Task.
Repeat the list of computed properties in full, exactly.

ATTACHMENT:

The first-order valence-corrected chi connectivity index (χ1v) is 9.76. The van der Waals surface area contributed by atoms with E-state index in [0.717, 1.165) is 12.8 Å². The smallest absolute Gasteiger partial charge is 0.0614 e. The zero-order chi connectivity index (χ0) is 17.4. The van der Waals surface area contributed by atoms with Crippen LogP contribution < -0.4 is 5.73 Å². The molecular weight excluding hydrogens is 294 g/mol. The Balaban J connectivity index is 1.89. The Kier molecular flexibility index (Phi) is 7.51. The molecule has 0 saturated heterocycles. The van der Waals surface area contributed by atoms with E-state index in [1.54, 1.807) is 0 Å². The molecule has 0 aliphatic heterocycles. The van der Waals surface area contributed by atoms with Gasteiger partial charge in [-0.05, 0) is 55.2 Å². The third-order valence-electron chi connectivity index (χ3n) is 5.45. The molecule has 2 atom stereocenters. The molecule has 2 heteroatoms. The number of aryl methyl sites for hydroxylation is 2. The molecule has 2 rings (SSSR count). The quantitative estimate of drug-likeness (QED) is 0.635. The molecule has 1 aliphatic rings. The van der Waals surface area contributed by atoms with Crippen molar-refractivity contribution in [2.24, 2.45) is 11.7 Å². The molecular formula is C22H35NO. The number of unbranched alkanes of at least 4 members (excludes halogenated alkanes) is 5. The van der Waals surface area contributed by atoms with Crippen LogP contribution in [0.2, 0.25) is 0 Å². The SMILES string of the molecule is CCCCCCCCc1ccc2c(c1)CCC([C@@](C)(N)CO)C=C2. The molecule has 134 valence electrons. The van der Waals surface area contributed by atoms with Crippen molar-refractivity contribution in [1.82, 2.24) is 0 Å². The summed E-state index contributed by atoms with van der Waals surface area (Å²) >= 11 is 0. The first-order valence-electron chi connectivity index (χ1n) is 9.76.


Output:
The first-order valence-corrected chi connectivity index (χ1v) is 9.76. The van der Waals surface area contributed by atoms with E-state index in [0.717, 1.165) is 12.8 Å². The smallest absolute Gasteiger partial charge is 0.0614 e. The zero-order chi connectivity index (χ0) is 17.4. The van der Waals surface area contributed by atoms with Crippen LogP contribution < -0.4 is 5.73 Å². The molecular weight excluding hydrogens is 294 g/mol. The Balaban J connectivity index is 1.89. The Kier molecular flexibility index (Phi) is 7.51. The molecule has 0 saturated heterocycles. The van der Waals surface area contributed by atoms with E-state index in [1.54, 1.807) is 0 Å². The molecule has 0 aliphatic heterocycles. The van der Waals surface area contributed by atoms with Gasteiger partial charge in [-0.05, 0) is 55.2 Å². The third-order valence-electron chi connectivity index (χ3n) is 5.45. The molecule has 2 atom stereocenters. The molecule has 2 heteroatoms. The number of aryl methyl sites for hydroxylation is 2. The molecule has 2 rings (SSSR count). The quantitative estimate of drug-likeness (QED) is 0.635. The molecule has 1 aliphatic rings. The van der Waals surface area contributed by atoms with Crippen molar-refractivity contribution in [2.24, 2.45) is 11.7 Å². The molecular formula is C22H35NO. The number of unbranched alkanes of at least 4 members (excludes halogenated alkanes) is 5. The van der Waals surface area contributed by atoms with Crippen LogP contribution in [0.2, 0.25) is 0 Å². The SMILES string of the molecule is CCCCCCCCc1ccc2c(c1)CCC([C@@](C)(N)CO)C=C2. The molecule has 134 valence electrons. The van der Waals surface area contributed by atoms with Crippen molar-refractivity contribution in [1.82, 2.24) is 0 Å². The summed E-state index contributed by atoms with van der Waals surface area (Å²) >= 11 is 0. The first-order valence-electron chi connectivity index (χ1n) is 9.76.